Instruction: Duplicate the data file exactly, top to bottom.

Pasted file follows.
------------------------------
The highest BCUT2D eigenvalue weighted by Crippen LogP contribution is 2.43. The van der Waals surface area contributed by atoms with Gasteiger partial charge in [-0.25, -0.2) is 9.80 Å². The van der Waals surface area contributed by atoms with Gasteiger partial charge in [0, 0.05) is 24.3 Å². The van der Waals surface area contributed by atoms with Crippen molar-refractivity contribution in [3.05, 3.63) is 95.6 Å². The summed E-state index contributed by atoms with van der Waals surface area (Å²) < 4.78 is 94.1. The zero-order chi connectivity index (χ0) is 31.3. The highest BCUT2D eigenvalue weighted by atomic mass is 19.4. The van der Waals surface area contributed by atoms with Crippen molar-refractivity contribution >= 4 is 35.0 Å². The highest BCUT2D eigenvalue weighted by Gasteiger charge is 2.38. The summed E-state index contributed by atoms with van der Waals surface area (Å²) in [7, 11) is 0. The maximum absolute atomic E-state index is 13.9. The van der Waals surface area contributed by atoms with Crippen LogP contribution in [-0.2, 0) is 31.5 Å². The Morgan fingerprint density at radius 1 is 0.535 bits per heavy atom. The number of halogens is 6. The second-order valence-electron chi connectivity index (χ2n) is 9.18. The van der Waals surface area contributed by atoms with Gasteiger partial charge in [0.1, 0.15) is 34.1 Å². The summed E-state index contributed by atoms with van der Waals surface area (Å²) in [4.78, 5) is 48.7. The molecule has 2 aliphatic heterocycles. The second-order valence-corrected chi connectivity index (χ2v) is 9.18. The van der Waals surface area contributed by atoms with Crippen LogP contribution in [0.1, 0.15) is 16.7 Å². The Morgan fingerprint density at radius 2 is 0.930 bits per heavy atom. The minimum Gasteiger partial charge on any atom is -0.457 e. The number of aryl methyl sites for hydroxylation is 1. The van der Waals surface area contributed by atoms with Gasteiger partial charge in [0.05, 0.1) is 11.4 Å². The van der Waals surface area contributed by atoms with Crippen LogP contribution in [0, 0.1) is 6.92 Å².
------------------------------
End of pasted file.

The highest BCUT2D eigenvalue weighted by Crippen LogP contribution is 2.43. The van der Waals surface area contributed by atoms with Gasteiger partial charge in [-0.25, -0.2) is 9.80 Å². The van der Waals surface area contributed by atoms with Gasteiger partial charge in [0, 0.05) is 24.3 Å². The van der Waals surface area contributed by atoms with Crippen molar-refractivity contribution in [3.05, 3.63) is 95.6 Å². The summed E-state index contributed by atoms with van der Waals surface area (Å²) < 4.78 is 94.1. The zero-order chi connectivity index (χ0) is 31.3. The highest BCUT2D eigenvalue weighted by atomic mass is 19.4. The van der Waals surface area contributed by atoms with Crippen molar-refractivity contribution >= 4 is 35.0 Å². The highest BCUT2D eigenvalue weighted by Gasteiger charge is 2.38. The summed E-state index contributed by atoms with van der Waals surface area (Å²) in [7, 11) is 0. The maximum absolute atomic E-state index is 13.9. The van der Waals surface area contributed by atoms with Crippen LogP contribution in [-0.2, 0) is 31.5 Å². The Morgan fingerprint density at radius 1 is 0.535 bits per heavy atom. The number of halogens is 6. The second-order valence-electron chi connectivity index (χ2n) is 9.18. The van der Waals surface area contributed by atoms with Gasteiger partial charge in [0.1, 0.15) is 34.1 Å². The summed E-state index contributed by atoms with van der Waals surface area (Å²) in [4.78, 5) is 48.7. The molecule has 2 aliphatic heterocycles. The second-order valence-corrected chi connectivity index (χ2v) is 9.18. The van der Waals surface area contributed by atoms with Crippen LogP contribution in [0.1, 0.15) is 16.7 Å². The Morgan fingerprint density at radius 2 is 0.930 bits per heavy atom. The minimum Gasteiger partial charge on any atom is -0.457 e. The number of aryl methyl sites for hydroxylation is 1. The van der Waals surface area contributed by atoms with Gasteiger partial charge in [0.05, 0.1) is 11.4 Å². The van der Waals surface area contributed by atoms with Crippen LogP contribution in [0, 0.1) is 6.92 Å².